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A Review of the Contour HD Helmet Camera

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by Gordon Renkes
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I bought my first ever video camera in 2009 to record bicycling on streets, paths and other bicycle facilities, for instructional and advocacy purposes.  I searched for advice and reviews about models which are appropriate for action activities, and chose the ContourHD 720p sold by  The particular model I purchased is no longer sold, but the ContourHD1080 is the comparable updated version on sale at this writing (summer 2011).  It is the entry-level model of the three they sell now.

This company sells to the action-oriented enthusiast, including mountain biking, skiing, surfing, skydiving, and even fighter jets.  Using the Contour for road and path recording is pretty trivial in comparison.  So far I have had mostly good results.

The water-resistant camera unit, with an aluminum shell, is about the size of a small LED light, or, a short fat cigar on a mount.  The body size and weight are advertised as 95x55x34 mm and 4.3 oz. ( 122 g).  The camera records HD video, requiring the user to only push one button (power) and one slide switch (record).  This can be done with winter gloves.  What is missing is an LED screen and viewfinder, and the plethora of buttons, connection ports, and menu choices typical of most consumer cameras.  Apparently, the designers have picked, and chosen, only the essentials to easily record fast action.  Autofocusing spans from 50 cm to infinity, and the exposure automatically adjusts for the varying light levels.  There is no optical zoom.  With this model, you aim the unit as best you can, and see the results after transfer to your computer.  Learn from trial runs before you take it to your main event.

The inner camera can be rotated in the outer shell over a 180 degree range to level the view for eccentric mounting angles.  A pair of red LED lasers allow the user to accomplish this levelling and aiming whilthe camera is facing a flat vertical surface.   The 720p recording mode uses a 16/9 aspect ratio, with the 16 dimension spanning 135 degrees of view.  This provides a good representation of most of what a cyclist should be watching ahead while riding in traffic.  The 5 MPixel sensor output is recorded in the H.264 codec, and the files saved in the MicroSD chips are in .mov (QuickTime) format.  The supplied 2 GB chip saves about 1 hour with the 720p format at 29.97 frames per second.  At 60 fps, the field of view is narrower, and fills the chip in half the time.  Chips up to 32GB can be used.  The lithium battery will record 2 hours.  Transfer to the computer is via the USB cable [or from the chip -- John Allen].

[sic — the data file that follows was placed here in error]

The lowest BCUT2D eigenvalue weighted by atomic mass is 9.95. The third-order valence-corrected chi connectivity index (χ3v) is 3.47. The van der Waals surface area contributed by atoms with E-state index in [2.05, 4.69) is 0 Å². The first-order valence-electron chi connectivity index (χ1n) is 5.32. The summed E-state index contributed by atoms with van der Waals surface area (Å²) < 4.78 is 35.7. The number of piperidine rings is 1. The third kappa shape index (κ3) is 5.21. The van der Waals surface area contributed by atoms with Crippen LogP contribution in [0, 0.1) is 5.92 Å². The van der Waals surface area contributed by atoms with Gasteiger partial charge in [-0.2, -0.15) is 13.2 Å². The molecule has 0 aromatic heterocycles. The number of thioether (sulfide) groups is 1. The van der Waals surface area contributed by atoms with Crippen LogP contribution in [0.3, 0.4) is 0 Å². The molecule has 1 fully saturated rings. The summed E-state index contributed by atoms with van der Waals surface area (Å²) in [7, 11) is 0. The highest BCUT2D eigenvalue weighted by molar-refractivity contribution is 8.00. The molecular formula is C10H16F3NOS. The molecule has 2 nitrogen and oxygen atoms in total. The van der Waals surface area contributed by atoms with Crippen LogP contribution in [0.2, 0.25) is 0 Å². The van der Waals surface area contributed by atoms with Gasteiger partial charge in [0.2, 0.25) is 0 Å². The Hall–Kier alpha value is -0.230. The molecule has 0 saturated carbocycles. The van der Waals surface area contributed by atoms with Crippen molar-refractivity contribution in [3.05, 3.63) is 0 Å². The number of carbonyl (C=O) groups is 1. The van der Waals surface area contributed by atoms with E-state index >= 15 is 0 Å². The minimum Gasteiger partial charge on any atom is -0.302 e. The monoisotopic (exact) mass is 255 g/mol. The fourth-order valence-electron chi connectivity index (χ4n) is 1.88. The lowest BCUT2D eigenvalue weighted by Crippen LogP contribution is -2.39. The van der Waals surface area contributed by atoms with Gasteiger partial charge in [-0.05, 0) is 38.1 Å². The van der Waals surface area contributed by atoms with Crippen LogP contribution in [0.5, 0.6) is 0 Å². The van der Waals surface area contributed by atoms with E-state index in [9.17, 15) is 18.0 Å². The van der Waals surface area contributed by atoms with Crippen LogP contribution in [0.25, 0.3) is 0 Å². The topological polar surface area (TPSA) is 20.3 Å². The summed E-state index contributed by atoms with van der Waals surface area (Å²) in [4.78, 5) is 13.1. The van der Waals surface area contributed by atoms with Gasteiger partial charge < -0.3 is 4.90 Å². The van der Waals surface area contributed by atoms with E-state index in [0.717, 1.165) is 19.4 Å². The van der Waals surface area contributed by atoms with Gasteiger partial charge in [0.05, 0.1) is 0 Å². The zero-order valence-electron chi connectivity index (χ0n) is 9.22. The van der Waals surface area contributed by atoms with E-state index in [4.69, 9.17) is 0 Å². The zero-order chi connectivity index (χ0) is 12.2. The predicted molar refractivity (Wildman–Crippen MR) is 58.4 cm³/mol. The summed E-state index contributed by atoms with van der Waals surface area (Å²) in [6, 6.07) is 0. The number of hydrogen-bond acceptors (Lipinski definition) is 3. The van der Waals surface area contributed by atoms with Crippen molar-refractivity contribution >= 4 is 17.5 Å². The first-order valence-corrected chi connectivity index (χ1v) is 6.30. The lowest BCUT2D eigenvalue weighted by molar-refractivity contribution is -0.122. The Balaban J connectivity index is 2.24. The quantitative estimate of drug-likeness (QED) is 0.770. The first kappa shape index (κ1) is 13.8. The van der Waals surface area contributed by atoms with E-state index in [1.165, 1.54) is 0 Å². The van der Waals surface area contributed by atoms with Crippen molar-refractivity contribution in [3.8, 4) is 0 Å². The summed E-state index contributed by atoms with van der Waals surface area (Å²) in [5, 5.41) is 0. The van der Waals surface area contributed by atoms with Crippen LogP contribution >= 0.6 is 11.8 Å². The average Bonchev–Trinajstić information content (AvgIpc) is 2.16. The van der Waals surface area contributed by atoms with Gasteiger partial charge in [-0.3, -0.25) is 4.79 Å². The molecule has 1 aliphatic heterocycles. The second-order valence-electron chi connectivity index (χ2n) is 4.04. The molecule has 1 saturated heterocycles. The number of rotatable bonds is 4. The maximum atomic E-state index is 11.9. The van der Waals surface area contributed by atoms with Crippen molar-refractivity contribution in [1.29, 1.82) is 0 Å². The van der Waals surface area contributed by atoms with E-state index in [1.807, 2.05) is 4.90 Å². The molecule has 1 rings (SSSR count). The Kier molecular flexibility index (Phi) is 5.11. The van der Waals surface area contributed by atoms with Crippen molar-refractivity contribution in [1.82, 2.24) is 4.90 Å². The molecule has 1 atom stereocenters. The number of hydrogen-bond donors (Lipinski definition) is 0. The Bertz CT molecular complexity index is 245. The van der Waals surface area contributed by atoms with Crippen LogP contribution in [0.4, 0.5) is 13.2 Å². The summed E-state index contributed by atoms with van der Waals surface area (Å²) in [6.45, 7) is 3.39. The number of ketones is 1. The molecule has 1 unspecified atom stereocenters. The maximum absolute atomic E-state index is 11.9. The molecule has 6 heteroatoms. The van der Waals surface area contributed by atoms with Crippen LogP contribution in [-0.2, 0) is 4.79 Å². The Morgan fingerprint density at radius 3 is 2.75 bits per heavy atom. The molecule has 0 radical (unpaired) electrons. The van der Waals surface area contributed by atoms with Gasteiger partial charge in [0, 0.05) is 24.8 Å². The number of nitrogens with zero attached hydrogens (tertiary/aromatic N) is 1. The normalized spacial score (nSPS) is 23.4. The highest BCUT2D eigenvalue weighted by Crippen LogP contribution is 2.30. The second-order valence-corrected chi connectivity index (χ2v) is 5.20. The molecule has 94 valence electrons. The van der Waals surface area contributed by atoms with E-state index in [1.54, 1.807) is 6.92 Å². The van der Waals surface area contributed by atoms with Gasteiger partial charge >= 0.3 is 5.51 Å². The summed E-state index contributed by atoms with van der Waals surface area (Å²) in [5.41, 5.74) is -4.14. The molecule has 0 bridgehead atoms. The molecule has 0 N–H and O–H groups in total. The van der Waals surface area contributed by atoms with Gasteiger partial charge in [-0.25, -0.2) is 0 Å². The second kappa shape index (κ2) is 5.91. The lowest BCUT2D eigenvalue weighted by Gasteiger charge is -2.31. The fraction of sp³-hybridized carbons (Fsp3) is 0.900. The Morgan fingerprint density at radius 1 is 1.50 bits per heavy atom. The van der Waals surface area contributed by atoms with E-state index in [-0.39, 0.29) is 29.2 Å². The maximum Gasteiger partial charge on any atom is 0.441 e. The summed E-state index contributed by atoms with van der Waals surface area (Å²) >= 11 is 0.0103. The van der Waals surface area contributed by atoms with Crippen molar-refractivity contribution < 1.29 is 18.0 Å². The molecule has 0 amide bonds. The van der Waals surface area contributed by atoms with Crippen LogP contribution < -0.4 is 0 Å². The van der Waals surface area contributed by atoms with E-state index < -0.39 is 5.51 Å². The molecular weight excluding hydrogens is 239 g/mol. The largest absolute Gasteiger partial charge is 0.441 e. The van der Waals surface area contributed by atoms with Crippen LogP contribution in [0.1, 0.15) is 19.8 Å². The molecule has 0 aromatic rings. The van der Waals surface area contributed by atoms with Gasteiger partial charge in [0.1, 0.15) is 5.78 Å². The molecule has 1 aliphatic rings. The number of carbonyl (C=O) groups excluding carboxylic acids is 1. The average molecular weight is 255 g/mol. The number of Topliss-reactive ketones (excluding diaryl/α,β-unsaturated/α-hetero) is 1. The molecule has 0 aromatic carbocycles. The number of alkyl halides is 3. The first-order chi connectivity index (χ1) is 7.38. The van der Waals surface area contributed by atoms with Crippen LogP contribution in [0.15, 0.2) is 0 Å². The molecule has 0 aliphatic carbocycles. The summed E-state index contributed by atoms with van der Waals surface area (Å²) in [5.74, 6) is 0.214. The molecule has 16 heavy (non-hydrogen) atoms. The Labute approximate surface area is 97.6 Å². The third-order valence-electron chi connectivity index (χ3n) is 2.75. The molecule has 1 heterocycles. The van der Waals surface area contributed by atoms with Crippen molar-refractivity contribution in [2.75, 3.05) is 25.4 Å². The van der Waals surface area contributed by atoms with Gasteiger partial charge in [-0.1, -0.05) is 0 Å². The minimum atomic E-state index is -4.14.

A variety of mounts is available: for handlebars, helmets, goggles, car dashes/windshields, tripod mounts, military tactical weapons, surfboards, and a hand grip.  Other handy accessories include a hard-shell carrying case with a 12 inch USB cable for field transfers; a lens kit; lens cover; mount leashes; extra batteries and chargers; and other replacement parts.

The one irritating shortcoming on the unit I use involves a slightly loose Record slider switch, which rattles on bumps when used with the handlebar mount.  I use a piece of electrical tape on it to silence the rattle.  It does not rattle with the helmet mount.

The web site has a section for users to upload videos.   This will provide the potential customer with plenty of examples.   An example of my recording with the helmet mount is  Here is a handlebar view of my commute home at night:

The two more advanced models, the ContourGPS and Contour+, include GPS and Bluetooth capability.  The Bluetooth allows an iPhone to change the recording settings, and to be used as that LED screen viewfinder which is missing from the basic ContourHD1080 model.  The Contour+ also has a 170 degree wide angle lens, and a jack for an external microphone.

Prices are:   Contour HD 1080,  $250;   ContourGPS, $300;   Contour+, $500.

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An Update --

Additional comments and an update by John Allen, November, 2011:

In Gordon's videos, I noticed that the lens didn't hold its sharpness all the way out to the corners. The GoPro does; the Insight POV does not. I do not know how the newer Contour models with the 170 degree lens do.

One significant weakness of the Contour cameras (and most other helmet cameras) is their pronounced "rolling shutter" effect -- that is, the image is scanned from top to bottom, rather than input all a once. When there is a lot of camera shake, this results in geometric distortion of the image, and it cannot entirely be removed by post-processing with image-stabilization software..

The Contour HD 1300 model is the follow-up to the ones Gordon reviewed. It is currently (spring 2011) selling at a closeout price, as low as $100. The three cameras currently in the Contour line are the Contour Roam, Contour GPS and Contour+. The Contour Roam's features are similar to those of the HD 1300 except that it has the 170-degree lens. The GPS has the 135 degree lens; the + has the 170-degree lens. The + also has an external microphone jack, but it is only monophonic. To me, HD video demands at least stereophonic sound, and preferably, surround sound. My humble standard-definiton camera offers stereo! A feature comparison of the current Contour models is here.

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